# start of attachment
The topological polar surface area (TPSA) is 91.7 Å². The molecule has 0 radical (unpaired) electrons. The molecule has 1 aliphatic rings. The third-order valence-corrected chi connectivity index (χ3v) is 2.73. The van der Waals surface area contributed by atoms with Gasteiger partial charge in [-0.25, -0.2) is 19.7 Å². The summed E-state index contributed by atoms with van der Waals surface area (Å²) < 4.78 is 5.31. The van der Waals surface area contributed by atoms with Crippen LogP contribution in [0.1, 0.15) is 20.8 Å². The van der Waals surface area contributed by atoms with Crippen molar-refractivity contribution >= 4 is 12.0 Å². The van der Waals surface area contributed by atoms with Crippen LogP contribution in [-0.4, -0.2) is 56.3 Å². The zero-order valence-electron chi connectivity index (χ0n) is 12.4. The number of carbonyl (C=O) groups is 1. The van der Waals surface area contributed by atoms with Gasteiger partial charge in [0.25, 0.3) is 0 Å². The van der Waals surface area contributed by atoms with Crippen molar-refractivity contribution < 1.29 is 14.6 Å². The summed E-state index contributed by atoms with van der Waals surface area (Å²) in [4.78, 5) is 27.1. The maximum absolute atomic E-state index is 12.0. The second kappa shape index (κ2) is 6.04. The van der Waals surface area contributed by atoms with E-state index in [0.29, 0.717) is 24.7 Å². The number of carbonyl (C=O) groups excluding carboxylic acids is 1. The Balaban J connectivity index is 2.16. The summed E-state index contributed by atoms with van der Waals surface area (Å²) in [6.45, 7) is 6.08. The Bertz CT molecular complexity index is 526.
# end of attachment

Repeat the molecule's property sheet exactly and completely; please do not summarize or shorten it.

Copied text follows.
The topological polar surface area (TPSA) is 91.7 Å². The molecule has 0 radical (unpaired) electrons. The molecule has 1 aliphatic rings. The third-order valence-corrected chi connectivity index (χ3v) is 2.73. The van der Waals surface area contributed by atoms with Gasteiger partial charge in [-0.25, -0.2) is 19.7 Å². The summed E-state index contributed by atoms with van der Waals surface area (Å²) < 4.78 is 5.31. The van der Waals surface area contributed by atoms with Crippen LogP contribution in [0.1, 0.15) is 20.8 Å². The van der Waals surface area contributed by atoms with Crippen molar-refractivity contribution >= 4 is 12.0 Å². The van der Waals surface area contributed by atoms with Crippen LogP contribution in [-0.4, -0.2) is 56.3 Å². The zero-order valence-electron chi connectivity index (χ0n) is 12.4. The number of carbonyl (C=O) groups is 1. The van der Waals surface area contributed by atoms with Gasteiger partial charge in [0.25, 0.3) is 0 Å². The van der Waals surface area contributed by atoms with Crippen molar-refractivity contribution < 1.29 is 14.6 Å². The summed E-state index contributed by atoms with van der Waals surface area (Å²) in [4.78, 5) is 27.1. The maximum absolute atomic E-state index is 12.0. The second kappa shape index (κ2) is 6.04. The van der Waals surface area contributed by atoms with E-state index in [0.29, 0.717) is 24.7 Å². The number of carbonyl (C=O) groups excluding carboxylic acids is 1. The Balaban J connectivity index is 2.16. The summed E-state index contributed by atoms with van der Waals surface area (Å²) in [6.45, 7) is 6.08. The Bertz CT molecular complexity index is 526.